I think that's what old vert guys don't understand- when street skating blew up in the late 80s, it was organic and grassroots. Who killed vert? Rocco? The magazines? Skateboard companies? For me, it was Natas Kaupas, albeit unintentionally.
I think Natas had the first modern street part. I know Tommy Guerrero in Future Primitive had the first ever street part. And for the time, it was really sick. But I think he does two ollies in the whole part.
Back then, you really didn't see street skating that much. Photos in magazines. Or contest videos, like Streetstyle in Tempe, or Oceanside Street Attack (I love the names of old skateboard contests, they're so dramatic- Rampage in Kansas!, Toledo Vert Attack!, etc.). Those contests were so bad. Three fourths of them were vert guys going off launch ramps and doing g-turns and shit like that.
The Santa Cruz video Wheels of Fire was the first time kids really saw actual, modern street skating. I can remember being at my friend's house and watching that video... and being blown the fuck away. That guy ollied a trash can! He does method airs out of driveways! He did a frontside 360 ollie! And so on. I think kids saw that, and forgot all about vert skating. I know I did.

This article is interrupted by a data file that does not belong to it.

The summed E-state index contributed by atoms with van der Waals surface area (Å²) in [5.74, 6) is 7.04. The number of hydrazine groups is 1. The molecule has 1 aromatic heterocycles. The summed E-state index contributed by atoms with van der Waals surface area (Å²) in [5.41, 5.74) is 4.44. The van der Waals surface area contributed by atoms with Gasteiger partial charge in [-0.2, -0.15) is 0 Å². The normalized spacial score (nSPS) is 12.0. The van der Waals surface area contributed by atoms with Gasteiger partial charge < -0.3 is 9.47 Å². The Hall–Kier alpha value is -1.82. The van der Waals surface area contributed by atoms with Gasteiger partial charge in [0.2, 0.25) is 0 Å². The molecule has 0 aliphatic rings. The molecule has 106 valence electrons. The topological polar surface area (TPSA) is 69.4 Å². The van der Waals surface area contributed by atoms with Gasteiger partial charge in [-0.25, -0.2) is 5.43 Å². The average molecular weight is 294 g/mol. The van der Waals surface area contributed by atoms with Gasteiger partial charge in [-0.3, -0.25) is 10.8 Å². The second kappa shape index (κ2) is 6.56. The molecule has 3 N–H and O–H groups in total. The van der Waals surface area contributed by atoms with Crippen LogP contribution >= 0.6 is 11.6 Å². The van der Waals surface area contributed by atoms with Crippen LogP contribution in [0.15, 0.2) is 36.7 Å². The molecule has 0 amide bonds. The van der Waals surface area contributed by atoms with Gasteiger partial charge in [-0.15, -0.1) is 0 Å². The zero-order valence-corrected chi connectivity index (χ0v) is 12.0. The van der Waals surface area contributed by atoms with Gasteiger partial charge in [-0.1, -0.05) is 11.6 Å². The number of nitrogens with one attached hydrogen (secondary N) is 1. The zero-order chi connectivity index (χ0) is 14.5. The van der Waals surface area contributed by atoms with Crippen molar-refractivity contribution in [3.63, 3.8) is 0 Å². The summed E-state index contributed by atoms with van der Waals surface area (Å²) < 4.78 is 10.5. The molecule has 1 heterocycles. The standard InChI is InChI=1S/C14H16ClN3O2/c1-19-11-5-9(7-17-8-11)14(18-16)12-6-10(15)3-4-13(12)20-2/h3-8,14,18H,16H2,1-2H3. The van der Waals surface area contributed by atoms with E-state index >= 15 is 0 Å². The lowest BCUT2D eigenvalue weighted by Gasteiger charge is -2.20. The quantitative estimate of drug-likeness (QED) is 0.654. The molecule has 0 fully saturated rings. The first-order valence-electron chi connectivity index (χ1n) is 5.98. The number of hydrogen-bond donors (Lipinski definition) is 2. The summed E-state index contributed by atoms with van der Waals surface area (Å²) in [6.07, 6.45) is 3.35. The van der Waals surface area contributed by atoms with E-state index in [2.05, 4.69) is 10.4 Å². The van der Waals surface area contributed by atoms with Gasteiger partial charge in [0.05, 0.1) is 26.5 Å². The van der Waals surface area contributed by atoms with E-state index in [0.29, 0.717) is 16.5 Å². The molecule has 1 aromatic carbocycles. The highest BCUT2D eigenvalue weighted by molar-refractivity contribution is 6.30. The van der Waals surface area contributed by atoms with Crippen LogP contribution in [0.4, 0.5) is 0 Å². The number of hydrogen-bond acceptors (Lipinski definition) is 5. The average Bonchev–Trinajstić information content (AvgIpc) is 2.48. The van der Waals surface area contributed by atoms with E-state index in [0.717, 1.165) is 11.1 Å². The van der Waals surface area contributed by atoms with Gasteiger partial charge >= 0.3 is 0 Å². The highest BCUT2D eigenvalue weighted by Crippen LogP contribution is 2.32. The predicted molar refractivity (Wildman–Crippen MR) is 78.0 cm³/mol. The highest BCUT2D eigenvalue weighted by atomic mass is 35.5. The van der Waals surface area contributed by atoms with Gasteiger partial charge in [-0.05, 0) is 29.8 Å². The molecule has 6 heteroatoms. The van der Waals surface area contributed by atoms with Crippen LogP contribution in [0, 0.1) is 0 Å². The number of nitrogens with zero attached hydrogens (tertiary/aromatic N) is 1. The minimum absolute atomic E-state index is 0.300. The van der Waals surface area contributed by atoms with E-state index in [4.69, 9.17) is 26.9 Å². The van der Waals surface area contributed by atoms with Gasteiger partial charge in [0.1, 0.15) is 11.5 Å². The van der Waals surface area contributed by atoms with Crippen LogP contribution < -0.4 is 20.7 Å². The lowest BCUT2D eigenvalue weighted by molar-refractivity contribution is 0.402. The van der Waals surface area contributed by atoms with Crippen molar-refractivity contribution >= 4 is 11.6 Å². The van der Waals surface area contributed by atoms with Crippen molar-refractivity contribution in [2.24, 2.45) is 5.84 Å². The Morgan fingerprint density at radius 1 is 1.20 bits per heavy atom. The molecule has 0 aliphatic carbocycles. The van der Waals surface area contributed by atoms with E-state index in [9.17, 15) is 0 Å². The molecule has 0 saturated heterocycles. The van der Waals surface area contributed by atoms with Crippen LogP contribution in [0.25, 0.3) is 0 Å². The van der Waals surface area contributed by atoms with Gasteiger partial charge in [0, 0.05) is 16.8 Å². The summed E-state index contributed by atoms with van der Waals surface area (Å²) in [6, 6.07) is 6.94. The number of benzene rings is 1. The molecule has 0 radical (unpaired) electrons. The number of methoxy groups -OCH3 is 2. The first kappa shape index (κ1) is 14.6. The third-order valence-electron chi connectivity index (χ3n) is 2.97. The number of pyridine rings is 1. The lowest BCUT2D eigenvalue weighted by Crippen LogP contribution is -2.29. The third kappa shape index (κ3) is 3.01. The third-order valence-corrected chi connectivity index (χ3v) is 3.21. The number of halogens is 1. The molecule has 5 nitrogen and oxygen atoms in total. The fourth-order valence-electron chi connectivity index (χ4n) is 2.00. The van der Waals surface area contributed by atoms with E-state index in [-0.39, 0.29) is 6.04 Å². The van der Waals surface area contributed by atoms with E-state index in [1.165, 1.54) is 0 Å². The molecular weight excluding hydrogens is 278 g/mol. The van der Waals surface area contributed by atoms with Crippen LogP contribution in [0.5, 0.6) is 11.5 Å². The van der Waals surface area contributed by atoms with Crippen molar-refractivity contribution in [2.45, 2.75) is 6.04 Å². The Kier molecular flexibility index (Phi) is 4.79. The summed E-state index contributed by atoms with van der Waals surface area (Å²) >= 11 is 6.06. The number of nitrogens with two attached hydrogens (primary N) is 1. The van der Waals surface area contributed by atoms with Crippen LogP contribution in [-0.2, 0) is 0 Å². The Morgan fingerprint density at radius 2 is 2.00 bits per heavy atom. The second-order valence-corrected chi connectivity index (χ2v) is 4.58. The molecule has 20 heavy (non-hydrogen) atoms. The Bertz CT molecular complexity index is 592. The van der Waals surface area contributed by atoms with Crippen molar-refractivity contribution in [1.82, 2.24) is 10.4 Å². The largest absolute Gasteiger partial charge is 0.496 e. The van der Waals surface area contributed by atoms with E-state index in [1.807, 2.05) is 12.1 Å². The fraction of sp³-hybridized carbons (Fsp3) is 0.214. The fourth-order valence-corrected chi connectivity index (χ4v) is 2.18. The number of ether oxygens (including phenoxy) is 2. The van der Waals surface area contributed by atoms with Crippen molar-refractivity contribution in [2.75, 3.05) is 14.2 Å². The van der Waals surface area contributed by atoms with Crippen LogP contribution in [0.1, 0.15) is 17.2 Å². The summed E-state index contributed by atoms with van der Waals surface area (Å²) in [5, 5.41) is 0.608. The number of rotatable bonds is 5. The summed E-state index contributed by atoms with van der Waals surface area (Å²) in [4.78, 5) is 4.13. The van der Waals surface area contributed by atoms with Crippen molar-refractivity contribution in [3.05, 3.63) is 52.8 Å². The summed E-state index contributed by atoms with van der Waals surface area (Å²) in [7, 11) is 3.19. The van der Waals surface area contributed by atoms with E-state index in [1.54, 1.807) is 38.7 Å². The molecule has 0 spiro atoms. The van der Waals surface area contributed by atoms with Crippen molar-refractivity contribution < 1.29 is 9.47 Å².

Saturday, September 17, 2016
When I started skateboarding in the mid-to-late 80s, there was a lot of traveling involved. It was, "This kid on the other side of town has a ramp in his backyard", and then travelling to it. Or, "This guy five blocks away has a jump ramp", and then travelling to that. A lot of covering great distance to skateboard on some wooden contraption.
Once street skating became a thing... it wasn't like that anymore. It became about walking out the front door and finding a bench, or a wall, or a parking block, or even just flat ground to try kickflips.
I don't think skateboarders today can appreciate what a revelation that was. I don't have to travel miles to skateboard?! I can skate my neighborhood, and my surroundings? Holy shit!